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Regionalism in rural settlement in the Pennines of north-west Yorkshire

Teale, W. N. (1958) Regionalism in rural settlement in the Pennines of north-west Yorkshire. Masters thesis, Durham University.

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In the Pennines of North-West Yorkshire the mainphysical divisions include the major valleys of Wensleydale, Swaledale, Nidderdale, Wharfedale and Ribblesdale, with the Vale of York to the east and the Graven Lowland to the south. Ever since Anglo-Saxon times these regions have been much more intensively farmed and have always supported denser populations and bigger villages. Most outstanding in these respects, apart from the lowlands bordering the Pennines, have always been the wider valleys of Wensleydale (below Hawes), Lower Nidderdale (below Pateley Bridge), Middle Wharfedale (around Grassington) and Lower Wharfedale (below Bolton Abbey).This regionalism in relation to the physical aspects is. seen also in settlement morphology and the extent to which dwellings are nucleated or dispersed. Street villages and those with the square plan are today limited to the lowlands and Major: Valleys, as also are village greens. The Graven Lowland, a great trans-Pennine route, is distinguished by a linear pattern of population distribution and village growth. The Pennine border on the east, where there are few major relief contrasts, is best taken as the edge of the humraocky drift which characterises the Vale of York. This boundary, which to some extent affects soils, finds its reflection very broadly in farming and settlement. The land to the east, often with bigger villages, has more arable cultivation and has had ever since Domesday Survey times. There are further differences here, as in architecture and building materials. The geological or lithological divisions of the Pennines (Craven Highlands, Yoredales Pennines, Millstone Grit Dipslope) are most clearly reflected in settlement in the Prehistoric Period when there was a tendency for the Graven Highlands, with well-drained limestone tracts and open grasslands, to attract the peoples and cultures.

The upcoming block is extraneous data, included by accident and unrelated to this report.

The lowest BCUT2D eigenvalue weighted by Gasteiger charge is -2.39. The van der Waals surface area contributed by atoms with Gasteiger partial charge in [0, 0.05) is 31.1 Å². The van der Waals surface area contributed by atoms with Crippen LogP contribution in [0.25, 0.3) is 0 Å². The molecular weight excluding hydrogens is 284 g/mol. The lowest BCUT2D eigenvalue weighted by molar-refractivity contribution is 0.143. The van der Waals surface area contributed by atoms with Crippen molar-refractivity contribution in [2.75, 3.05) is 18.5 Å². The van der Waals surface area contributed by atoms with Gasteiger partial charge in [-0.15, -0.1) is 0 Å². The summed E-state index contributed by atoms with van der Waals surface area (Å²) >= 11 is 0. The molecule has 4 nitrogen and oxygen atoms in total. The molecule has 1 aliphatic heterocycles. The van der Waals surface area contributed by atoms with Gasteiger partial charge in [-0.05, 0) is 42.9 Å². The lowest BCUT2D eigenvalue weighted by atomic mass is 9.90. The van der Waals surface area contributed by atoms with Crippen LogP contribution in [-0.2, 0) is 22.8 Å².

Item Type:Thesis (Masters)
Award:Master of Letters
Thesis Date:1958
Copyright:Copyright of this thesis is held by the author
Deposited On:14 Mar 2014 17:02

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